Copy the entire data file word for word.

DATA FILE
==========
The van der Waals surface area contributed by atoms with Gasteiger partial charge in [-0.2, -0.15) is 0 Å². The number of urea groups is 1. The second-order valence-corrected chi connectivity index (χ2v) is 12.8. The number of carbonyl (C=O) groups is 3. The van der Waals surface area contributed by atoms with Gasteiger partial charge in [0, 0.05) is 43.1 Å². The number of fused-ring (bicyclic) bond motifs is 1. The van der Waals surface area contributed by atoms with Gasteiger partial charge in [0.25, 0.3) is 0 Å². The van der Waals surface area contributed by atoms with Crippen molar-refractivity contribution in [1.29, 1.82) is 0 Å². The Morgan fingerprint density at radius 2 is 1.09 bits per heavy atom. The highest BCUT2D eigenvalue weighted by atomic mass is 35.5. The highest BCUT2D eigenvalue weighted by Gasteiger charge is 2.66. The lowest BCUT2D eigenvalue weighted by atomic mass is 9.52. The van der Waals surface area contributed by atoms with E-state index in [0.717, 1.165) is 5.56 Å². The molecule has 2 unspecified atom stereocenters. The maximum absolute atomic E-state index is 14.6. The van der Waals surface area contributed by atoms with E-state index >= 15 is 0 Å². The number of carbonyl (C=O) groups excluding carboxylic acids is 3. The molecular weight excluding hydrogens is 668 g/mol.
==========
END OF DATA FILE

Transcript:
The van der Waals surface area contributed by atoms with Gasteiger partial charge in [-0.2, -0.15) is 0 Å². The number of urea groups is 1. The second-order valence-corrected chi connectivity index (χ2v) is 12.8. The number of carbonyl (C=O) groups is 3. The van der Waals surface area contributed by atoms with Gasteiger partial charge in [0, 0.05) is 43.1 Å². The number of fused-ring (bicyclic) bond motifs is 1. The van der Waals surface area contributed by atoms with Gasteiger partial charge in [0.25, 0.3) is 0 Å². The van der Waals surface area contributed by atoms with Crippen molar-refractivity contribution in [1.29, 1.82) is 0 Å². The Morgan fingerprint density at radius 2 is 1.09 bits per heavy atom. The highest BCUT2D eigenvalue weighted by atomic mass is 35.5. The highest BCUT2D eigenvalue weighted by Gasteiger charge is 2.66. The lowest BCUT2D eigenvalue weighted by atomic mass is 9.52. The van der Waals surface area contributed by atoms with E-state index in [0.717, 1.165) is 5.56 Å². The molecule has 2 unspecified atom stereocenters. The maximum absolute atomic E-state index is 14.6. The van der Waals surface area contributed by atoms with E-state index >= 15 is 0 Å². The number of carbonyl (C=O) groups excluding carboxylic acids is 3. The molecular weight excluding hydrogens is 668 g/mol.